Price: $13.48

Patriotism and Citizenship DVD
 Release Date:
02 April, 2004
 Studio: Educational Video Network, Inc.
 Price: $69.95

(more examples)


Apparel Products: Patriotism

Patriotism by Roberto Cellini


(more examples)


Toy Products: Patriotism

Captain America "Patriotism" 100 Piece Puzzle
 Source: Masterpieces Puzzle
 Price: $9.95


(more examples)



Use in News and Articles: PATRIOTISM

This patriotism which is not one *.
March 22, 2002;
Publication: Polity; Author: Johnston, Steven

Love, idolatry, and patriotism.
October 1, 2006;
Publication: Social Theory and Practice; Author: Callan, Eamonn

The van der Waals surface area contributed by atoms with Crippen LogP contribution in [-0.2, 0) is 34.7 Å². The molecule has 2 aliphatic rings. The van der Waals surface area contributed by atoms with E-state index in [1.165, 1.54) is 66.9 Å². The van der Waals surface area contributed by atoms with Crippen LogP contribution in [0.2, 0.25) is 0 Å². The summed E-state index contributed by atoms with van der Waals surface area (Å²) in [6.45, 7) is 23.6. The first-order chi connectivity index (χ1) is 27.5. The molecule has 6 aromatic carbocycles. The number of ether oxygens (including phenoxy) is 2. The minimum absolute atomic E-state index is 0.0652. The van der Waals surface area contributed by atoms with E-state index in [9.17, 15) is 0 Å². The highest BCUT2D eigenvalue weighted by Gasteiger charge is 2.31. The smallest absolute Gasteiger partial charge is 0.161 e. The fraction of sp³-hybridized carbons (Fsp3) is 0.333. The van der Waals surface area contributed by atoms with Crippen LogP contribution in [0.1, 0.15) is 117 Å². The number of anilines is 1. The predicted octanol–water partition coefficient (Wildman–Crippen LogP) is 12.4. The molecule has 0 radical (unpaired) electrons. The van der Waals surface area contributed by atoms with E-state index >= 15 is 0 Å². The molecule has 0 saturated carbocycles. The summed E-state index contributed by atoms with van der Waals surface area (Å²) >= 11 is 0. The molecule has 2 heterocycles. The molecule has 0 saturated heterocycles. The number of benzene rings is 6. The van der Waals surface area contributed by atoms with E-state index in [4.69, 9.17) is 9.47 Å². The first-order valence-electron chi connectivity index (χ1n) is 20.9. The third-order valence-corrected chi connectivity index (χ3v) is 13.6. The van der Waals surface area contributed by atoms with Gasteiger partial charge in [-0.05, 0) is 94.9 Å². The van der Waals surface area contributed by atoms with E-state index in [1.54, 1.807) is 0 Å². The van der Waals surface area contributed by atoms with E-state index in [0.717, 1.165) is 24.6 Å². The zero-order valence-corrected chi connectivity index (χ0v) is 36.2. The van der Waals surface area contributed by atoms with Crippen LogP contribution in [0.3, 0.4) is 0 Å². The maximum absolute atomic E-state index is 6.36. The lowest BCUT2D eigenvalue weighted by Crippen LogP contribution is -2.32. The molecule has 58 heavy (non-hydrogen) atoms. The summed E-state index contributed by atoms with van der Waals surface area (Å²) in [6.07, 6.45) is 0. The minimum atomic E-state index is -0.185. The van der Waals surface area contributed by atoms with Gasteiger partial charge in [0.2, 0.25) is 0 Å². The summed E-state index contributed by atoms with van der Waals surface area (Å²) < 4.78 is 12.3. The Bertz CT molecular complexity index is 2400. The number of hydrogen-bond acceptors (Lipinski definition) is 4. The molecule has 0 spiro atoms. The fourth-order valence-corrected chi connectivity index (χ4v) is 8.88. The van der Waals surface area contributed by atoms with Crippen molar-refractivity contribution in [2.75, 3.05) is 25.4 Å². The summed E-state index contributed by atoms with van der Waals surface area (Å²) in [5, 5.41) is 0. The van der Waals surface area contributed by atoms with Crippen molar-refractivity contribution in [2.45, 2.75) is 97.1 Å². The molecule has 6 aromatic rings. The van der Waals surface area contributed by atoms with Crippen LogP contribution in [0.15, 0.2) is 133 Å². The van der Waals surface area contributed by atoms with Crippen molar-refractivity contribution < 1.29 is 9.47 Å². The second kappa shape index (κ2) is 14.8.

Is patriotism good for democracy? A study of high school seniors' patriotic commitments: from their 2005 survey of 2,366 California high school seniors, Mr. Kahne and Ms. Middaugh conclude that, if educators wish to foster a strong and committed sense of democratic patriotism in their students, they have some serious work to do.(Patriotism and Education)
Date: April 1, 2006;
Publication: Phi Delta Kappan; Author: Kahne, Joseph Middaugh, Ellen


Is Patriotism a Mistake?(*).(Abstract)
December 22, 2000;
Publication: Social Research; Author: KATEB, GEORGE


Homeland: an essay on patriotism.
March 22, 2002;
Publication: Harvard Journal of Law & Public Policy; Author: Parker, Richard D.



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Web Search Results: Patriotism